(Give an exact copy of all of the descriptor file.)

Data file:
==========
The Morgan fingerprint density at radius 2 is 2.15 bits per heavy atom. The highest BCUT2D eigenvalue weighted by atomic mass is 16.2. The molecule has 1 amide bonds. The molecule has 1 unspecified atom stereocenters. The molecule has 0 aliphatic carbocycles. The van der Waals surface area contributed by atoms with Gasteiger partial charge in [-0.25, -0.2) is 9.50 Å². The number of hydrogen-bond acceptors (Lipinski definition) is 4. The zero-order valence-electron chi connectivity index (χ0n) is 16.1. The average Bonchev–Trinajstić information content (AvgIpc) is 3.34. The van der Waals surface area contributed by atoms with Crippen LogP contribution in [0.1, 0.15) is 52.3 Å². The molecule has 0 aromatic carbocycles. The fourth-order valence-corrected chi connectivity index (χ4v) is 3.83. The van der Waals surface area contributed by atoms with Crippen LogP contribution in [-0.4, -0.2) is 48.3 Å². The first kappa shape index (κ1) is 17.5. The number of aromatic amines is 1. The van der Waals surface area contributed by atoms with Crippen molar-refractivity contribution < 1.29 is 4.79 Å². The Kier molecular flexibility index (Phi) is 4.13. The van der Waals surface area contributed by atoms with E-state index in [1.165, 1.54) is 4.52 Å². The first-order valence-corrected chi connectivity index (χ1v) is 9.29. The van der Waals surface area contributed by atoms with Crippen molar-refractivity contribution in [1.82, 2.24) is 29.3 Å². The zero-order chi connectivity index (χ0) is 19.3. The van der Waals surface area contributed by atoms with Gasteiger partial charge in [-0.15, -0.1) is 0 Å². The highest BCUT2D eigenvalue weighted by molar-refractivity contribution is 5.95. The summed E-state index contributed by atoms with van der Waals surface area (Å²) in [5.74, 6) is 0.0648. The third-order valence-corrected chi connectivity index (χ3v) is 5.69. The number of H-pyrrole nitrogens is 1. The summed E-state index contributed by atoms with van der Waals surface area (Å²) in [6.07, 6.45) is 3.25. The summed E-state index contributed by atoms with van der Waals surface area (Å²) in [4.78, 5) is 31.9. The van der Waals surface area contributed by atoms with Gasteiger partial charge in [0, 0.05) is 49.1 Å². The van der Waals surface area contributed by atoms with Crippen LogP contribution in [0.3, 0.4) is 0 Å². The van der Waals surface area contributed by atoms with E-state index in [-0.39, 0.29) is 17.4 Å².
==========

The Morgan fingerprint density at radius 2 is 2.15 bits per heavy atom. The highest BCUT2D eigenvalue weighted by atomic mass is 16.2. The molecule has 1 amide bonds. The molecule has 1 unspecified atom stereocenters. The molecule has 0 aliphatic carbocycles. The van der Waals surface area contributed by atoms with Gasteiger partial charge in [-0.25, -0.2) is 9.50 Å². The number of hydrogen-bond acceptors (Lipinski definition) is 4. The zero-order valence-electron chi connectivity index (χ0n) is 16.1. The average Bonchev–Trinajstić information content (AvgIpc) is 3.34. The van der Waals surface area contributed by atoms with Crippen LogP contribution in [0.1, 0.15) is 52.3 Å². The molecule has 0 aromatic carbocycles. The fourth-order valence-corrected chi connectivity index (χ4v) is 3.83. The van der Waals surface area contributed by atoms with Crippen LogP contribution in [-0.4, -0.2) is 48.3 Å². The first kappa shape index (κ1) is 17.5. The number of aromatic amines is 1. The van der Waals surface area contributed by atoms with Crippen molar-refractivity contribution < 1.29 is 4.79 Å². The Kier molecular flexibility index (Phi) is 4.13. The van der Waals surface area contributed by atoms with E-state index in [1.165, 1.54) is 4.52 Å². The first-order valence-corrected chi connectivity index (χ1v) is 9.29. The van der Waals surface area contributed by atoms with Crippen molar-refractivity contribution in [1.82, 2.24) is 29.3 Å². The zero-order chi connectivity index (χ0) is 19.3. The van der Waals surface area contributed by atoms with Gasteiger partial charge in [-0.15, -0.1) is 0 Å². The highest BCUT2D eigenvalue weighted by molar-refractivity contribution is 5.95. The summed E-state index contributed by atoms with van der Waals surface area (Å²) in [5.74, 6) is 0.0648. The third-order valence-corrected chi connectivity index (χ3v) is 5.69. The number of H-pyrrole nitrogens is 1. The summed E-state index contributed by atoms with van der Waals surface area (Å²) in [6.07, 6.45) is 3.25. The summed E-state index contributed by atoms with van der Waals surface area (Å²) in [4.78, 5) is 31.9. The van der Waals surface area contributed by atoms with Gasteiger partial charge in [0, 0.05) is 49.1 Å². The van der Waals surface area contributed by atoms with Crippen LogP contribution in [0.3, 0.4) is 0 Å². The van der Waals surface area contributed by atoms with E-state index in [-0.39, 0.29) is 17.4 Å².